During the offseason, there’s not much for me to do except tweet about baseball, write about baseball, dream about baseball, miss baseball, and watch baseball movies. Oh, and I do a lot of yoga.
This weekend, I took a break from writing about baseball to watch Field Of Dreams, which is one of my all-time favorites. I’m partial to any movie with Fenway Park in it. But I’ve been watching this movie since I was a little girl, and when adult me actually focused on what I was seeing on-screen, I had some thoughts and questions.
Spoilers ahead, but honestly, the movie came out in 1989, so I’m not even sorry.
Ray should be a professional landscaper
The man designs a beautiful baseball field with no mention of having the expertise to do so. If the whole “monetizing magical places” gig doesn’t work out, Ray Kinsella should open a landscaping business. He could call it KinseLand or something.
Why is Ray’s brother-in-law such a tool?
Look, I get that it’s Mark’s job to, you know, ruin peoples’ lives by taking their homes and businesses when they can’t make their payments. And clearly, it’s the line of business you get into if you enjoy watching people suffer. But Ray is his sister’s husband, and Mark seems all too excited at the prospect of taking their farm away from them. Not to mention, most farms are at least 100 acres, so Mark’s whole issue with the baseball diamond taking up too much space for the property to turn a profit is ridiculous.
Plus, he manhandles his niece and causes her to fall off the bleachers and almost die. The guy is clearly a sociopath.
The daughter is kind of scary
Speaking of Baby Kinsella, I find it more than a little disturbing that it’s their daughter who has the idea to sell tickets to people who come to the field. And even more disturbing, her parents are down with it.
So let me get this straight, Ray: a disembodied voice tells you to build a baseball field in your cornfield in middle-of-nowhere Iowa. You do it and THE Shoeless Joe Jackson and the rest of the Black Sox show up, back from the dead, to play baseball on your field. Then, you take a supernatural road trip to and from Boston and go to a game at Fenway Park where the scoreboard sends you a message only you can see. It leads you to meet the old ghost of Moonlight Graham and the young ghost of Moonlight Graham, and the old version saves your daughter’s life, all further proving that you have some crazy mystical situation playing out. And then, to top it all off, you see your father, young again, on the field, and you realize that this whole thing was the universe’s way of giving you a chance to reconcile with him and have the most beautiful game of catch in the history of sports. The universe gives you a bucketload of magic, and after all of that, you’re going to turn your field into a tourist attraction and charge people to see it? WHAT IS WRONG WITH YOU PEOPLE?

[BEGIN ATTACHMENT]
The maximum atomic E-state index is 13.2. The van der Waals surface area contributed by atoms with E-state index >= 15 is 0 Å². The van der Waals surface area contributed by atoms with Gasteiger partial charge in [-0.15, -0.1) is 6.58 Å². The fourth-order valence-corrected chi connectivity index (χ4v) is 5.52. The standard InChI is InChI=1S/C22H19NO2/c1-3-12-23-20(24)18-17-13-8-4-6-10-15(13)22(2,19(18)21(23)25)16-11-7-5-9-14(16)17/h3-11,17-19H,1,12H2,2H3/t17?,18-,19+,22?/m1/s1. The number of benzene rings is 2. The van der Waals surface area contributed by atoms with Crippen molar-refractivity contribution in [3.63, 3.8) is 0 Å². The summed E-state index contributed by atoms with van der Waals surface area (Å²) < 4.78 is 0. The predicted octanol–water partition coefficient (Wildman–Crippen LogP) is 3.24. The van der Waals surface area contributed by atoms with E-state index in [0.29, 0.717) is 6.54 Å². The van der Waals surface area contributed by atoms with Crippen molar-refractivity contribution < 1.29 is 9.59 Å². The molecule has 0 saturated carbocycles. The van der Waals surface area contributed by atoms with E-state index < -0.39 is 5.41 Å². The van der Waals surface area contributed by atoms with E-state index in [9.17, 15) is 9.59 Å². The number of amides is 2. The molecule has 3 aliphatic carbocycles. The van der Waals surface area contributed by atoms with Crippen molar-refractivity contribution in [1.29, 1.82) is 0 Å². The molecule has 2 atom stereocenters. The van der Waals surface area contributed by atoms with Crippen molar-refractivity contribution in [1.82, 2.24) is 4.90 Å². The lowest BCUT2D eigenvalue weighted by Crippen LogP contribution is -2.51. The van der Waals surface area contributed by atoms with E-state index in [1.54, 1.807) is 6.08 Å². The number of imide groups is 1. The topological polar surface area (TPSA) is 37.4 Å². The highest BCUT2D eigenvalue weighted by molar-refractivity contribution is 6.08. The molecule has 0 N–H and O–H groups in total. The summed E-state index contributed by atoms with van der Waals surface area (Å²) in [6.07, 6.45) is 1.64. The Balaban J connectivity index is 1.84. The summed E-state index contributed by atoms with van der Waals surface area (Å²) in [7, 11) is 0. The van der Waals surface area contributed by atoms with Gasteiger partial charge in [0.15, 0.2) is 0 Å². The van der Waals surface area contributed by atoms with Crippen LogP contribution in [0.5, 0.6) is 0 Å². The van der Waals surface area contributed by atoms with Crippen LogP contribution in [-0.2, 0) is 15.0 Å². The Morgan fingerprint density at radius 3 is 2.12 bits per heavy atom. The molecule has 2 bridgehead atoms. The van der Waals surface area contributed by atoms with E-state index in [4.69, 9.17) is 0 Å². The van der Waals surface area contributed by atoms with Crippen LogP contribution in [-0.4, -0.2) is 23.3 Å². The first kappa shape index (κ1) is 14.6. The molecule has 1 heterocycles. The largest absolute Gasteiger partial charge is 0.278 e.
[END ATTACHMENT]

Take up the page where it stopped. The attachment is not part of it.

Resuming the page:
What’s up with Shoeless Joe?
One of the overarching themes of the movie is ballplayers who missed their chance getting a second one at the field Ray Kinsella builds for them: the Black Sox, Moonlight Graham, even Ray’s dad. And Ray takes the time to tell his daughter that Shoeless Joe was never proven to have thrown the World Series games, the crime for which he was permanently banned from baseball. So it’s kind of a weird moment when Joe tells Ray that they didn’t let Ty Cobb join the game at his field because he’s a “son of a bitch.” Yes, Cobb was known for being a nasty guy, but it’s pretty hypocritical to keep him out of a game after what you went through, Joe.
Also, just saying Shoeless Joe was a lefty batter, and Ray Liotta plays him batting right.
Is Terrence Mann dead now?
When we last see Darth Vader, he’s walking into the field with the players, having been invited to join them wherever they go when the game is over. Is that the movie’s way of saying Mufasa chooses to die and go to baseball heaven? Because the players tell Ray that he can’t join them, implying that he needs to stay with the living.
Do you cry at the end, or are you a monster?
Despite all my nitpicking, this is one of the sweetest movies of all time. It brings the history and the nostalgia, and Ray’s last line, “hey dad, you wanna have a catch?” makes me want to fly across the country just to hug my dad. It’s a beautiful albeit confusing film if you look too closely, but perfect for the long days without baseball.